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There are always so many tasty, resonant poems in Rattle Magazine. One poem I read over and over was C. Wade Bentley’s “Recalculating.” What a wonderful title, taking a word come into our consciousness these days and using it to explore larger ideas. “So Google Maps has me somewhere west of Evanston,” it starts. Quickly, it turns out, a journey to help his daughter, who is in some trouble. Not just with her car. “an excuse to get caught up / on her life and the status of her sobriety.” Easing into the big issues casually. The poem becomes a meditation on his relationship with his daughter overall, his status as father, as friend, letting go, not trying to interfere, all those parent things. I like that ‘get caught up,’ the use of colloquial language, the ear for how people actually speak. It is not quite stream of consciousness, but many ancillary images pour in the sides of the poem: “a brace / of pronghorns racing me along the fence line,” to remind us he is searching for his daughter in a real world, not just in thoughts and dreams. She needs his help. A stirring poem.

I like the working class flavor of Jesse Bertron’s “Arc,” also a poem about a father. “My dad worked the trades for fifteen years. / He learned… that nails measure in pennies by their length.” We get a great sense of who he was, and how the family interacted. “we all asked him to be better than he was. // It doesn’t work like that.” Such wisdom in a plain package. And a nice easing-out ending.

I haven’t often brought up my old habit of mentioning my favorite poem in an issue, but here it just might be “The Book of Fly,” by John Philip Johnson. “1:1 / Feeding on the living is good, / but feeding on the dead is better” Oh, we immediately get the gleeful sense, this poem is going to be fun in a evil way! And yes, yes it is. Each stanza is numbered in the above way, and the ending fits as perfectly as Barry Bonds’ batting glove.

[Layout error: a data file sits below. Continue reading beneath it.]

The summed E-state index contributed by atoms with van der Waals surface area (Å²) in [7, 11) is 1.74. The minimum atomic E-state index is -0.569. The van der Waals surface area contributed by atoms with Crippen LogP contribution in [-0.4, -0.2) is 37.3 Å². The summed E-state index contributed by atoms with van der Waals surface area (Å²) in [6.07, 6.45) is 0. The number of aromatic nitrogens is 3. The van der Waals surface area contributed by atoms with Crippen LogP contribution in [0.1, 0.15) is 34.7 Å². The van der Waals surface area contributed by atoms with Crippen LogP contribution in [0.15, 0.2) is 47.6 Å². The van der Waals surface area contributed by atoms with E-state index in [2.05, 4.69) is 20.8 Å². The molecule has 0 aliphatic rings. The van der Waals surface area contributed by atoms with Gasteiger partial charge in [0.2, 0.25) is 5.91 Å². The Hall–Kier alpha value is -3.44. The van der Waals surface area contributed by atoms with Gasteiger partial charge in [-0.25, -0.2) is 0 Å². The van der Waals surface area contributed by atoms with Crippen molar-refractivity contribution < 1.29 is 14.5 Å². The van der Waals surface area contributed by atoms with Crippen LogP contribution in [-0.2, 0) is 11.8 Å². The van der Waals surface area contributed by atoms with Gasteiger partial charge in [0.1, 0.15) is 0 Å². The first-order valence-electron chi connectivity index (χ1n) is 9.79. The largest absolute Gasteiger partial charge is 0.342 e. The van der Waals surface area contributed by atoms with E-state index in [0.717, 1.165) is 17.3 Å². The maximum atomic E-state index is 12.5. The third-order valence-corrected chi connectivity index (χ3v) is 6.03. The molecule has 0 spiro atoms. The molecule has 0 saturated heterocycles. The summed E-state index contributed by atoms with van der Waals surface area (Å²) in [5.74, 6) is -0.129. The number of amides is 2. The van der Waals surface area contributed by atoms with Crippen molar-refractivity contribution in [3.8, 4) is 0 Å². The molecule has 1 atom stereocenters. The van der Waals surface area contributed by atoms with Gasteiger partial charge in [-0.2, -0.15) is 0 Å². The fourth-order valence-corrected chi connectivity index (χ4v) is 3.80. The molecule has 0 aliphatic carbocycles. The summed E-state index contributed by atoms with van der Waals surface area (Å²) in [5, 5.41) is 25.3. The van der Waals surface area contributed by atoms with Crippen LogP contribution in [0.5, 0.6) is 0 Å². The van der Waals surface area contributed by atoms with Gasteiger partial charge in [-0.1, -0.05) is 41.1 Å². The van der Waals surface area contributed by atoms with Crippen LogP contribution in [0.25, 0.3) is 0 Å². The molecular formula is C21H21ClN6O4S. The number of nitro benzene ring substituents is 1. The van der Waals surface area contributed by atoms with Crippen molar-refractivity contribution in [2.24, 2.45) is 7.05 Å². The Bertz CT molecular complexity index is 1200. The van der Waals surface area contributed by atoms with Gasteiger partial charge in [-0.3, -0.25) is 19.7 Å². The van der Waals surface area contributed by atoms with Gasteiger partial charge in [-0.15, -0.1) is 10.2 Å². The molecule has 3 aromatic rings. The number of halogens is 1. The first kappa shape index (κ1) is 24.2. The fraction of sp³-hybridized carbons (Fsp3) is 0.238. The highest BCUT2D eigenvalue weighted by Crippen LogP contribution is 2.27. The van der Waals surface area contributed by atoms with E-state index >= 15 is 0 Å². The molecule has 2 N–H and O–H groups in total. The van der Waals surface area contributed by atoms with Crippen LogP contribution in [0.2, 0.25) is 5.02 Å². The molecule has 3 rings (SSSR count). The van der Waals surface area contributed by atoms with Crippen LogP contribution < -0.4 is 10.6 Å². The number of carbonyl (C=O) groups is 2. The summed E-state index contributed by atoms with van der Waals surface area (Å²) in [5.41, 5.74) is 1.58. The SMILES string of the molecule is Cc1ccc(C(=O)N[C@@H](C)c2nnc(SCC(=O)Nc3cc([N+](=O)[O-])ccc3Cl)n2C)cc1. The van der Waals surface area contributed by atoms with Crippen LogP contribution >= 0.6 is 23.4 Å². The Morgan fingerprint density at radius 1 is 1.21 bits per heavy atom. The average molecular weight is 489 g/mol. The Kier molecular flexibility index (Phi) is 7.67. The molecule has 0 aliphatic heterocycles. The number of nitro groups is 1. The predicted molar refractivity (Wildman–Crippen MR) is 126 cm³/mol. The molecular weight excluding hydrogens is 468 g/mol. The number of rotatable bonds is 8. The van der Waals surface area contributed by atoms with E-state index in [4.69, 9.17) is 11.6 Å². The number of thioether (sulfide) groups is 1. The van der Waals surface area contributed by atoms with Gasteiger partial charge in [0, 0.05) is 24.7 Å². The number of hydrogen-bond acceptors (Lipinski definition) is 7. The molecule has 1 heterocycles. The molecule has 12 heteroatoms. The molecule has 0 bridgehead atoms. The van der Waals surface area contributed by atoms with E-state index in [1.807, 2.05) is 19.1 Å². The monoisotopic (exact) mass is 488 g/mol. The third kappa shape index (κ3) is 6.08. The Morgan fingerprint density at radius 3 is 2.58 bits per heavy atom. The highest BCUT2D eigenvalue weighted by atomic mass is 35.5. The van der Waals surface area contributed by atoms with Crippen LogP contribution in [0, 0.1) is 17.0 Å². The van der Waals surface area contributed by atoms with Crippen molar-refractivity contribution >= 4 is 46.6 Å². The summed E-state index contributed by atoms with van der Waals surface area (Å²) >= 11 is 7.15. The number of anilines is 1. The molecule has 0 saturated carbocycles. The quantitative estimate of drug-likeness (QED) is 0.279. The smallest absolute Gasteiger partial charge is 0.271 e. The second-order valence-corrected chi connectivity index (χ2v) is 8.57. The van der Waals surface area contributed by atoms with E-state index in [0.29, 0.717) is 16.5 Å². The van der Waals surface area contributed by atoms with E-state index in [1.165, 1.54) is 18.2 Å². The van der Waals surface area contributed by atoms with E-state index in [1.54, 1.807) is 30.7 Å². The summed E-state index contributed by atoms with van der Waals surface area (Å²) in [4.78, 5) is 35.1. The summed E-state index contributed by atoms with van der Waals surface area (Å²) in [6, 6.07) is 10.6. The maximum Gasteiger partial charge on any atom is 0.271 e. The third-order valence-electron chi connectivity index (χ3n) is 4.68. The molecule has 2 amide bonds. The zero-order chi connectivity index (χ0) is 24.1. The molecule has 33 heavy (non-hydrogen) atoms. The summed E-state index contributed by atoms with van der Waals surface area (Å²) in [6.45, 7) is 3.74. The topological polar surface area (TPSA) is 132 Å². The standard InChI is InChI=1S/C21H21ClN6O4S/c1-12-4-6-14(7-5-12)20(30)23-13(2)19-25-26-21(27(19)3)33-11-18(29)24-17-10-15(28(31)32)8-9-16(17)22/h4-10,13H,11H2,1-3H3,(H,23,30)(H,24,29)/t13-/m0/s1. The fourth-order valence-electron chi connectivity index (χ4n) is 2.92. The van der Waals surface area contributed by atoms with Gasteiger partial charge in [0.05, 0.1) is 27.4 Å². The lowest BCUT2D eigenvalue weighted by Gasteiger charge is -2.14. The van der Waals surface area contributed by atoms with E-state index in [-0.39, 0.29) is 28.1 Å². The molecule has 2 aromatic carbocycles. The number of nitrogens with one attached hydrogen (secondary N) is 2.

Loved Linnea Nelson’s “Counting to Twelve at Willamette Park.” “first what i notice / is predictable / the water…” and we are at the park, looking around, listing what catches our eye, what matters. Oh, but as the list goes on we discover we are not at the park, we are actually meditating, and the park is only the image we (the narrator, that is) are centering on. “i am still / clueless about how / to meditate well.” The universal experience of meditating, I think. By the end, we may be back in the park, we certainly went unexpected places. A great poem-in-the-moment experience.

Okay wait, wait maybe Katherine Barrett Swett’s poem, “City of Refuge” should win the best poem of the issue argument (I am remembering why I don’t list that anymore). It’s a brilliant sonnet. “I dream we’re exiled to a distant land.” There is a reason by the end of this poem why being in a dream is a cushion, gives a certain distance, becomes essential. “for in the waking world we hesitate.” A touching poem.

Finally, Stephen Harvey also brings a sonnet, the amusing “Petrarch Looks for Laura at Holiday World.” “High noon and ninety-nine in Santa Claus / Indiana.” Well, there is a Santa Claus in Santa Claus, and the narrator has to tease him. “Ho-ho-ho-ly sh*t it’s hot!… he’s not / amused.”

Great issue.

Peace in Poetry,

P M F Johnson

My book of poems, Against The Night, a wry look at a love that builds through a long marriage, is available on Amazon, and at other fine e-retailers.